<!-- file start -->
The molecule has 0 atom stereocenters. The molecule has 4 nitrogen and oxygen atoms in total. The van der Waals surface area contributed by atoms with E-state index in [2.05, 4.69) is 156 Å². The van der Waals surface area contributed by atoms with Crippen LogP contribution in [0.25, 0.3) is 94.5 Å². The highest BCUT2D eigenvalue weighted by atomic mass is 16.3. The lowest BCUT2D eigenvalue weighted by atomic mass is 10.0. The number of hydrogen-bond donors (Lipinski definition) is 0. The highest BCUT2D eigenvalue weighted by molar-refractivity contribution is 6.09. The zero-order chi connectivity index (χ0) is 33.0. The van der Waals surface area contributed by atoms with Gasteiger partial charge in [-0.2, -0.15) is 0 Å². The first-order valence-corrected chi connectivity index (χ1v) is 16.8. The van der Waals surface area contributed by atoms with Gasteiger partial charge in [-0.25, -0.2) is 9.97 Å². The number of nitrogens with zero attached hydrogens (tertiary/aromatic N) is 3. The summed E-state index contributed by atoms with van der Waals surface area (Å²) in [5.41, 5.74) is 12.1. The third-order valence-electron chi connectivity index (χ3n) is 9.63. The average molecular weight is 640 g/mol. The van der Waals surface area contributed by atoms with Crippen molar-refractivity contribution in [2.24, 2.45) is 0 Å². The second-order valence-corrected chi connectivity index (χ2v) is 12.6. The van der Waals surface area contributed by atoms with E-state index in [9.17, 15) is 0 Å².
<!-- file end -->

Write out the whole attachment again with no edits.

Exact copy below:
The molecule has 0 atom stereocenters. The molecule has 4 nitrogen and oxygen atoms in total. The van der Waals surface area contributed by atoms with E-state index in [2.05, 4.69) is 156 Å². The van der Waals surface area contributed by atoms with Crippen LogP contribution in [0.25, 0.3) is 94.5 Å². The highest BCUT2D eigenvalue weighted by atomic mass is 16.3. The lowest BCUT2D eigenvalue weighted by atomic mass is 10.0. The number of hydrogen-bond donors (Lipinski definition) is 0. The highest BCUT2D eigenvalue weighted by molar-refractivity contribution is 6.09. The zero-order chi connectivity index (χ0) is 33.0. The van der Waals surface area contributed by atoms with Gasteiger partial charge in [-0.2, -0.15) is 0 Å². The first-order valence-corrected chi connectivity index (χ1v) is 16.8. The van der Waals surface area contributed by atoms with Gasteiger partial charge in [-0.25, -0.2) is 9.97 Å². The number of nitrogens with zero attached hydrogens (tertiary/aromatic N) is 3. The summed E-state index contributed by atoms with van der Waals surface area (Å²) in [5.41, 5.74) is 12.1. The third-order valence-electron chi connectivity index (χ3n) is 9.63. The average molecular weight is 640 g/mol. The van der Waals surface area contributed by atoms with Crippen molar-refractivity contribution in [2.24, 2.45) is 0 Å². The second-order valence-corrected chi connectivity index (χ2v) is 12.6. The van der Waals surface area contributed by atoms with E-state index in [9.17, 15) is 0 Å².